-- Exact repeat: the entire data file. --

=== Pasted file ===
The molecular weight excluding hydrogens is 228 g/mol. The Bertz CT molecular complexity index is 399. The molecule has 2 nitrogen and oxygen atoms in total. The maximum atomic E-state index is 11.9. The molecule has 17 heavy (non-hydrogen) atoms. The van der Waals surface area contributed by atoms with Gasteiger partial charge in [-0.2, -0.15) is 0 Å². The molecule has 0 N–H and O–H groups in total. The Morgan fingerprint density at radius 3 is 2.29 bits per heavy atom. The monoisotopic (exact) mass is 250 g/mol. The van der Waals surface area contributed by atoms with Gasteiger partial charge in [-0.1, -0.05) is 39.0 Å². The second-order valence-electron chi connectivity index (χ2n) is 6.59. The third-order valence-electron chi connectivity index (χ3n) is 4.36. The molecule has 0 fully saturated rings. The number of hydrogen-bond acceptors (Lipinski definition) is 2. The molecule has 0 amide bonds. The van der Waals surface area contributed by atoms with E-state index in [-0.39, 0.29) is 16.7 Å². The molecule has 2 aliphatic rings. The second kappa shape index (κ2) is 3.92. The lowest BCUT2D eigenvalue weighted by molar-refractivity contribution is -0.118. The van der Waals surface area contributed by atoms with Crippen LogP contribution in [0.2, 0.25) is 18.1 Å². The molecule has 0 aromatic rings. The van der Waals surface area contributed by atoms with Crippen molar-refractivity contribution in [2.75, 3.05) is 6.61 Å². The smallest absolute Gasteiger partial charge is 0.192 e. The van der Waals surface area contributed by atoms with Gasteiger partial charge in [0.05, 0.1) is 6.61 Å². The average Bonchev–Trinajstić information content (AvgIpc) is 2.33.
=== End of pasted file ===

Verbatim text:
The molecular weight excluding hydrogens is 228 g/mol. The Bertz CT molecular complexity index is 399. The molecule has 2 nitrogen and oxygen atoms in total. The maximum atomic E-state index is 11.9. The molecule has 17 heavy (non-hydrogen) atoms. The van der Waals surface area contributed by atoms with Gasteiger partial charge in [-0.2, -0.15) is 0 Å². The molecule has 0 N–H and O–H groups in total. The Morgan fingerprint density at radius 3 is 2.29 bits per heavy atom. The monoisotopic (exact) mass is 250 g/mol. The van der Waals surface area contributed by atoms with Gasteiger partial charge in [-0.1, -0.05) is 39.0 Å². The second-order valence-electron chi connectivity index (χ2n) is 6.59. The third-order valence-electron chi connectivity index (χ3n) is 4.36. The molecule has 0 fully saturated rings. The number of hydrogen-bond acceptors (Lipinski definition) is 2. The molecule has 0 amide bonds. The van der Waals surface area contributed by atoms with E-state index in [-0.39, 0.29) is 16.7 Å². The molecule has 2 aliphatic rings. The second kappa shape index (κ2) is 3.92. The lowest BCUT2D eigenvalue weighted by molar-refractivity contribution is -0.118. The van der Waals surface area contributed by atoms with Crippen LogP contribution in [0.2, 0.25) is 18.1 Å². The molecule has 0 aromatic rings. The van der Waals surface area contributed by atoms with Crippen molar-refractivity contribution in [2.75, 3.05) is 6.61 Å². The smallest absolute Gasteiger partial charge is 0.192 e. The van der Waals surface area contributed by atoms with Gasteiger partial charge in [0.05, 0.1) is 6.61 Å². The average Bonchev–Trinajstić information content (AvgIpc) is 2.33.